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Buying less or shredding more

September 7, 2016


With shortened seasons, the fashion industry is all the time trying to seduce us into buying new garments. But while millions of dollars are being poured into media convincing us falling quality of clothes is not bad the environment, the accelerated pace of fashion is harmful.

Speeding up trends come with a hefty price. It is estimated the amount of discarded garments in the West doubled over the last two decades. Since we do not like the idea of buying and, sometimes even without wearing, throwing away the items, the fast fashion companies came up with the idea of take-back programmes. It should be a win-win solution. Together with clothes we hand over the guilt feeling and they get us in the store. There is, however, a growing problem with this trade off, namely, less than one percent of fibers are actually being used in new products. The usual suspects, like H&M or Zara, continue selling clothes with low resale value, so the vast majority of worn-out garments end up in dumpsters.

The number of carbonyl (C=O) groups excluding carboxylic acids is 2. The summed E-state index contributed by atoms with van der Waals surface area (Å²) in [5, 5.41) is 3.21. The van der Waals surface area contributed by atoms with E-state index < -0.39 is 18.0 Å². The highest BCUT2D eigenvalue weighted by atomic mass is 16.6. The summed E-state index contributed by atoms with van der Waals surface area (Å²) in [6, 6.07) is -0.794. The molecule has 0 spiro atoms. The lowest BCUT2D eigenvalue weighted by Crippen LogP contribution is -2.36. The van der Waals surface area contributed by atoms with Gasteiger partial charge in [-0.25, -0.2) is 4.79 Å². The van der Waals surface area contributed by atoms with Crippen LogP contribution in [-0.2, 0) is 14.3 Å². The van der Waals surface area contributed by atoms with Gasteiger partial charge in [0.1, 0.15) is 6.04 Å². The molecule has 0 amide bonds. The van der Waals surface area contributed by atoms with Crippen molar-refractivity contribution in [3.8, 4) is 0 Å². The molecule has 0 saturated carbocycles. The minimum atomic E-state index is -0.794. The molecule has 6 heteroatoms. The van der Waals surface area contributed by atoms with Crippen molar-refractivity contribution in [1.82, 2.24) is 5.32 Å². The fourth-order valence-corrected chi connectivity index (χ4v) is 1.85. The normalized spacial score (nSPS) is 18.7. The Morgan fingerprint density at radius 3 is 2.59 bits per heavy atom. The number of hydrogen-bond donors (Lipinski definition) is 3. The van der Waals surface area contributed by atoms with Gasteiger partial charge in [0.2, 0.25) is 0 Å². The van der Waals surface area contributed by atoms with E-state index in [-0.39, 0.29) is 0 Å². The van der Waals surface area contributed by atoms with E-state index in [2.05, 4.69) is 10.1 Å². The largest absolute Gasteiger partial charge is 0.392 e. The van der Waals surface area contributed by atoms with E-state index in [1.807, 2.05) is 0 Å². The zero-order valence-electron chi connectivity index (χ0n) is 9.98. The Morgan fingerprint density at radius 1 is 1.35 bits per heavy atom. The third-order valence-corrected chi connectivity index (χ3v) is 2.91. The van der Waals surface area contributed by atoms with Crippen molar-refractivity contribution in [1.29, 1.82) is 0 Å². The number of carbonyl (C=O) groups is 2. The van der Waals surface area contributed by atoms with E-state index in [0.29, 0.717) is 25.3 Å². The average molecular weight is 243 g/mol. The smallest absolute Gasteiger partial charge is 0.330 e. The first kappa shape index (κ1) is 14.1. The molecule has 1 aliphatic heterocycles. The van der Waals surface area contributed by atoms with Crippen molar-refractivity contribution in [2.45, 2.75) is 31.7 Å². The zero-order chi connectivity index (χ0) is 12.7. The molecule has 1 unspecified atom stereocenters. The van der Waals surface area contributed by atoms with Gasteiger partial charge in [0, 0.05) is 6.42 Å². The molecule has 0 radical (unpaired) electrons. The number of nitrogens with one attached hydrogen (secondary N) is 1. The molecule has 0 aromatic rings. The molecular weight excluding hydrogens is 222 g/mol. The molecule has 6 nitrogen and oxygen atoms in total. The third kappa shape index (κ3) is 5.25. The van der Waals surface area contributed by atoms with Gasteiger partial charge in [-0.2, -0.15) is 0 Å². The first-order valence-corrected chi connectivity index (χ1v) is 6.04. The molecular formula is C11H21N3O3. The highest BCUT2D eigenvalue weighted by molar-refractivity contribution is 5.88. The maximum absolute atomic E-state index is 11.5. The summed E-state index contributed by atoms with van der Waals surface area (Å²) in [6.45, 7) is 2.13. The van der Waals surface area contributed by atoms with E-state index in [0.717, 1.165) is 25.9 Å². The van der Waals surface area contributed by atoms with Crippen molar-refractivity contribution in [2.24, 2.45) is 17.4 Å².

High-end fashion retailers now want to jump on the environmental wagon, as well. Companies such as Adidas, Gucci or Stella McCartney also want to be portrayed as responsible manufacturers, and are trying to sell their concept of closed-loop sourcing. Despite their clothes being made of more expensive, hence better quality materials, promoting the idea that the fabrics in their products will one day be sourced from the old ones, is similarly unrealistic.

The sad fact is, with the available technology, even when using the best materials, it is not possible to reuse fibers. Recycled threads are of such a poor quality, not more than 20% could be added to new products. But it gets even worse. During the processing, textiles had been bleached, dyed and soaked in all kinds of hazardous chemicals, so even the most natural fibers cannot simply be composted. Currently the only remaining way of getting rid of unwanted fashion is to shred and, at best, make insulation out of it. Yet, for the environmentally conscious the mantra remains the same, buy less and better quality.


From → Hic Salta

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